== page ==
The head of PISA, the international achievement test, says that the U.S. needs to “raise the status of the teaching profession by recruiting more qualified candidates, training them better and paying them more, according to a new report on comparative educational systems.”
According to the New York Times, PISA Director Andreas Schleicher explained that high-achieving countries, like Korea, Singapore, and Finland, “recruit only high-performing college graduates for teaching positions, support them with mentoring and other help in the classroom, and take steps to raise respect for the profession.” In contrast, U.S. education schools draw from the bottom third of high school and college graduates.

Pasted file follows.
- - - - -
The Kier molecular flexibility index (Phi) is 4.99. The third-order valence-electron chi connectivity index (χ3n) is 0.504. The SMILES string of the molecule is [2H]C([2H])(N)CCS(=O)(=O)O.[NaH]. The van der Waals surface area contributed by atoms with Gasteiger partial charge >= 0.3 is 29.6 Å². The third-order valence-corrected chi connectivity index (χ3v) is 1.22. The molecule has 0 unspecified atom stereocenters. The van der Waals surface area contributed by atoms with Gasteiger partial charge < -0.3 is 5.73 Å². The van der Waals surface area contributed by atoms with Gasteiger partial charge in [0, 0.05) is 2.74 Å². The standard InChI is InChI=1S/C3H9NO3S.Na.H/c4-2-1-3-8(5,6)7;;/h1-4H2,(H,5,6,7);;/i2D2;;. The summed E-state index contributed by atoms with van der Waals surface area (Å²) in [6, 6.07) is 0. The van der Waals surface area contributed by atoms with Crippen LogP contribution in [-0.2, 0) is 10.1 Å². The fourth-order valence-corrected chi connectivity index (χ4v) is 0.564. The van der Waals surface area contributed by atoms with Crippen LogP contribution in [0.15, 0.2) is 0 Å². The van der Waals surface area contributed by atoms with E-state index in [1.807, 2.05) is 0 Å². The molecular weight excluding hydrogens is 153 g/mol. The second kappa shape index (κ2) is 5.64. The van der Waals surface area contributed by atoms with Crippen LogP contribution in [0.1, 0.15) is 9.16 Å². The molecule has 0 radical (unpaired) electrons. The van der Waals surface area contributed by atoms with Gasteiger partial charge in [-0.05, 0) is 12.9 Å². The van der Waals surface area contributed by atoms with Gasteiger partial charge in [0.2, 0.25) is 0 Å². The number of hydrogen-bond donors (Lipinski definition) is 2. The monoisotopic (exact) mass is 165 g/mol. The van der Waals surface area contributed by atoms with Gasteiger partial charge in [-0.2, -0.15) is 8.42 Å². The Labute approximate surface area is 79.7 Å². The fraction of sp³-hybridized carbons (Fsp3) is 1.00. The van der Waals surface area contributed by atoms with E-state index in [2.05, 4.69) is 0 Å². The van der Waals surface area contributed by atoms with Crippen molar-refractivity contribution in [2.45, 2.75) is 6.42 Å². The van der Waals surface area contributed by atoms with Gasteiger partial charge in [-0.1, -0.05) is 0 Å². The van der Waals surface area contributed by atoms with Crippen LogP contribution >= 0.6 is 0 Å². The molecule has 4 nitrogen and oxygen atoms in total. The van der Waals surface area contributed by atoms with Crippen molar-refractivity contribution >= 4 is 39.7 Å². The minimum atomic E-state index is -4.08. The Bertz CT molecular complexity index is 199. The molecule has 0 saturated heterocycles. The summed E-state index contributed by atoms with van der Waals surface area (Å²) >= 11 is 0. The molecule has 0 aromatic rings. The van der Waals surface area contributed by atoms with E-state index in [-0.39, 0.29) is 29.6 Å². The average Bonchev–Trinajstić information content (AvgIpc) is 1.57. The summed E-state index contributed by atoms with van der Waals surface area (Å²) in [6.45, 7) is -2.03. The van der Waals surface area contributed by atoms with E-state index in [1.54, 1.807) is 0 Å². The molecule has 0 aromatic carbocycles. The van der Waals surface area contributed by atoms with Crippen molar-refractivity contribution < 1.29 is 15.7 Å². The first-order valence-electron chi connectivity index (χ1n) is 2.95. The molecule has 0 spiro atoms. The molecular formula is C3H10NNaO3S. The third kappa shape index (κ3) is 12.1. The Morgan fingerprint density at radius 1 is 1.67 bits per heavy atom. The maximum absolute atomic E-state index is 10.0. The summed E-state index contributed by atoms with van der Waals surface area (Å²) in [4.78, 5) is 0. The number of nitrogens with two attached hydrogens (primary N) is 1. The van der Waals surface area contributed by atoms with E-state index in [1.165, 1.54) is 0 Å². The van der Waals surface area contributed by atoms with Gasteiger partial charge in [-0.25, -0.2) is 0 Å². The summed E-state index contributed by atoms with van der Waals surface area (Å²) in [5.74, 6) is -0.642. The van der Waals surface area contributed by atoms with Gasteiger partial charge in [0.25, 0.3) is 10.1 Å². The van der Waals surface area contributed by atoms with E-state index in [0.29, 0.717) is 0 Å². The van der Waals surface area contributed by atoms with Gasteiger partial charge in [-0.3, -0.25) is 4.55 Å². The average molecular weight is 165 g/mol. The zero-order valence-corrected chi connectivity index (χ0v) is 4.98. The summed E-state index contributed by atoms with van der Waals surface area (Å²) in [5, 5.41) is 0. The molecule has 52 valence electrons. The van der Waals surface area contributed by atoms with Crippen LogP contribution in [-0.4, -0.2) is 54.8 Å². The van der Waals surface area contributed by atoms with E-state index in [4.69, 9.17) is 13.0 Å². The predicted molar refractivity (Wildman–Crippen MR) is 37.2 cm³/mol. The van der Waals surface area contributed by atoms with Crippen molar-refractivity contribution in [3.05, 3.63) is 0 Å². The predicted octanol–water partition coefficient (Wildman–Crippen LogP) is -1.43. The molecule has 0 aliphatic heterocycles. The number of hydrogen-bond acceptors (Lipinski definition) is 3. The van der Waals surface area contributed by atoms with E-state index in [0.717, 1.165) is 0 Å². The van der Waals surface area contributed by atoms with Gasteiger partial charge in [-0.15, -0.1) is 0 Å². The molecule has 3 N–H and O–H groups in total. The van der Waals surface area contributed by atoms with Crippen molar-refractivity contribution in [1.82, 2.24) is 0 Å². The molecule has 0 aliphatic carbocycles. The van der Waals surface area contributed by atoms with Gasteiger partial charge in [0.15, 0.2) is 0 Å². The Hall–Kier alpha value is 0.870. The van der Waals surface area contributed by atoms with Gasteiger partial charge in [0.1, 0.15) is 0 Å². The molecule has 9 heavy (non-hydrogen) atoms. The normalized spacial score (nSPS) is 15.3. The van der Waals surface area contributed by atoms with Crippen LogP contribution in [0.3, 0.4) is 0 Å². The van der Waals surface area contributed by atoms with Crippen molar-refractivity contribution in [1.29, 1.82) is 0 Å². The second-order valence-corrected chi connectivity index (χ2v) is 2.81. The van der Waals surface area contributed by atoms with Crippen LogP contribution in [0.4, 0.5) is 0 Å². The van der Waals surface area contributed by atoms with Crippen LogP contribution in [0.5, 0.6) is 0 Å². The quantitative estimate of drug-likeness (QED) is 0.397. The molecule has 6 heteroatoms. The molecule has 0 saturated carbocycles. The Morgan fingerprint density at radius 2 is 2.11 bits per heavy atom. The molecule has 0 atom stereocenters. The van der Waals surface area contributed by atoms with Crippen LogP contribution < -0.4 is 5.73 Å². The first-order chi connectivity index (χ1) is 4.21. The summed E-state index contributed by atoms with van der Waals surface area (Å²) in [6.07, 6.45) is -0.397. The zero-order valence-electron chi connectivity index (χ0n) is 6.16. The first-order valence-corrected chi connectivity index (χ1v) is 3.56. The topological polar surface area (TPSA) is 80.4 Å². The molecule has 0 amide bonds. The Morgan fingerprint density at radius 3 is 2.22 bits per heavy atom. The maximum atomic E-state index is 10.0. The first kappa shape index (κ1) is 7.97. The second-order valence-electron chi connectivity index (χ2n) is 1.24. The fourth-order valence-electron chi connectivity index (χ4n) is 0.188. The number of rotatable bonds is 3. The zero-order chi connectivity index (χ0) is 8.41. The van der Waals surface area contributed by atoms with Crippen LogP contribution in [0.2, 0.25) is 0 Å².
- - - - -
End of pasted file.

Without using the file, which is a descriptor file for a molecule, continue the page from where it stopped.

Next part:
Americans also have different expectations for their school systems; we presume cultural and sports opportunities as well as academic ones. Is our balance off? Or is everyone else overly-focused on achievement?
In an interview, Mr. Schleicher said the point was not that the United States spends too little on public education — only Luxembourg among the O.E.C.D. countries spends more per elementary student — but rather that American schools spend disproportionately on other areas, like bus transportation and sports facilities.